How do individual investors create their own systematic investment strategies?

Create Your Own Systematic Investment Strategy

Building a common stock portfolio based on a systematic investment strategy is pretty straightforward. Creating your own systematic investment strategy requires four simple steps:

Pick a stock screener to follow:

The stock screener you select will determine the criteria and valuation factors a stock must meet in order qualify as an investment. This is a critical step as it sets the foundation for the strategy you are going to implement. You want to pick a screener that makes intuitive sense and has a proven track record.

Determine how many stocks your portfolio will own:

How diversified do you want to be? Although the exact number is a matter of personal preference, a systematic investment strategy should own between 10 and 30 different stocks. Under 10 will increase volatility and minimize the odds of capturing “winning” stocks. Over 30 becomes too difficult to manage and increases the probability that “losing” stocks will drown out the returns of the “winners.”

Decide how much money to invest in each stock:

Equally-weighting the stocks in a portfolio is the simplest and most effective allocation method for individual investors. This means you invest the same amount into each stock. With this approach, investors end up buying more shares in lower-valued stocks and less shares in higher-valued stocks.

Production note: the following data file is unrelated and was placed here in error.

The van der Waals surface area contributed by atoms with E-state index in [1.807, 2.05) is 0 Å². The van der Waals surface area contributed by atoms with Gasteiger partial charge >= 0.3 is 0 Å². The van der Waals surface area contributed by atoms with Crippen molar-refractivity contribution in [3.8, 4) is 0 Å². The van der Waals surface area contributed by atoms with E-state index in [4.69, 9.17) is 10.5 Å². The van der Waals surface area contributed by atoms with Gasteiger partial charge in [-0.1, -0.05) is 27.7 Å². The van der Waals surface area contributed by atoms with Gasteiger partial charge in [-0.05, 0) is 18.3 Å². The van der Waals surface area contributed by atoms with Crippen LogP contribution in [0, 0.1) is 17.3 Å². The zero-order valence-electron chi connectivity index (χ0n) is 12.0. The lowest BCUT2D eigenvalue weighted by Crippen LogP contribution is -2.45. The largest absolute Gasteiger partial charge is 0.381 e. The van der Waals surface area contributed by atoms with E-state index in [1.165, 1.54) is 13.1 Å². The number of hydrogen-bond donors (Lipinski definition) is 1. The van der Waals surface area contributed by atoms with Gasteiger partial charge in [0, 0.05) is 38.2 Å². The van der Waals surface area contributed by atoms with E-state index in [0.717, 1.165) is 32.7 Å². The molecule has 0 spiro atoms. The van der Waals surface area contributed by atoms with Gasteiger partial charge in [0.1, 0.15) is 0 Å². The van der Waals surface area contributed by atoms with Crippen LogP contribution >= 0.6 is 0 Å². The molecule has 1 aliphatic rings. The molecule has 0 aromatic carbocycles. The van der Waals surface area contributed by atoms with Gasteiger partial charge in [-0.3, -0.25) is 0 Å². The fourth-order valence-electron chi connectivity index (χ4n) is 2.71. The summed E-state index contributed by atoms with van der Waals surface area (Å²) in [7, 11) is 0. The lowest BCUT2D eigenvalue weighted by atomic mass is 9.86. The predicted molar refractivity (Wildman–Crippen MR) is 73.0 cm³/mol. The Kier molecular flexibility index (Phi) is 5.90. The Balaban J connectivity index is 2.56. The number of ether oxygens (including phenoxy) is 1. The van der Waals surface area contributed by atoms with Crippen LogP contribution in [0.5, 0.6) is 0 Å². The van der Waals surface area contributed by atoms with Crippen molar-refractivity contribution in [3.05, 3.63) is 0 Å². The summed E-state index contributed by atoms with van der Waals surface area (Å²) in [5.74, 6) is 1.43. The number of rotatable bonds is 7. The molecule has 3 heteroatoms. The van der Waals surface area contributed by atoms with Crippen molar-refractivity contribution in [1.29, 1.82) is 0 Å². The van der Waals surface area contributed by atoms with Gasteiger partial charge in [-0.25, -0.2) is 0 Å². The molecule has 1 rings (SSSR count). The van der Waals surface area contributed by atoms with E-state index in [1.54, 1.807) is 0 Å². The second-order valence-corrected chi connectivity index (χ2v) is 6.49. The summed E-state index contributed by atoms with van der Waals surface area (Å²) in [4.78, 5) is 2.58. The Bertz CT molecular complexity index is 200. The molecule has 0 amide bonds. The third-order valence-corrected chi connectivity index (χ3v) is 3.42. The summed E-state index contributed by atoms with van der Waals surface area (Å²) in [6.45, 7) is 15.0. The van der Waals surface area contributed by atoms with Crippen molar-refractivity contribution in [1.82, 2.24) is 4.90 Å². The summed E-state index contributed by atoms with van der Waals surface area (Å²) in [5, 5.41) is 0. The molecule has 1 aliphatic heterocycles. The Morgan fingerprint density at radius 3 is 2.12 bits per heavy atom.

Set “buy” and “sell” rules:

Deciding how often to rebalance the portfolio is the last step in creating a systematic investment strategy. The “buy” and “sell” rules should spell out exactly when to add (buy) or remove (sell) a stock.

Most Important Factor

The most important factor of any systematic investment strategy is consistency. The specifics of any strategy are not as critical as consistently implementing the strategy.

In order to profit in the stock market, investors should take control of their investments while eliminating behavioral biases. Following a systematic approach is the best way to do this.

Mitchell Mauer is the Founder of The Stock Market Blueprint is a site that finds value stocks for investors building long-term wealth. The site’s investment philosophy is anchored in principles established by Benjamin Graham and his most reputable followers over the last 100 years.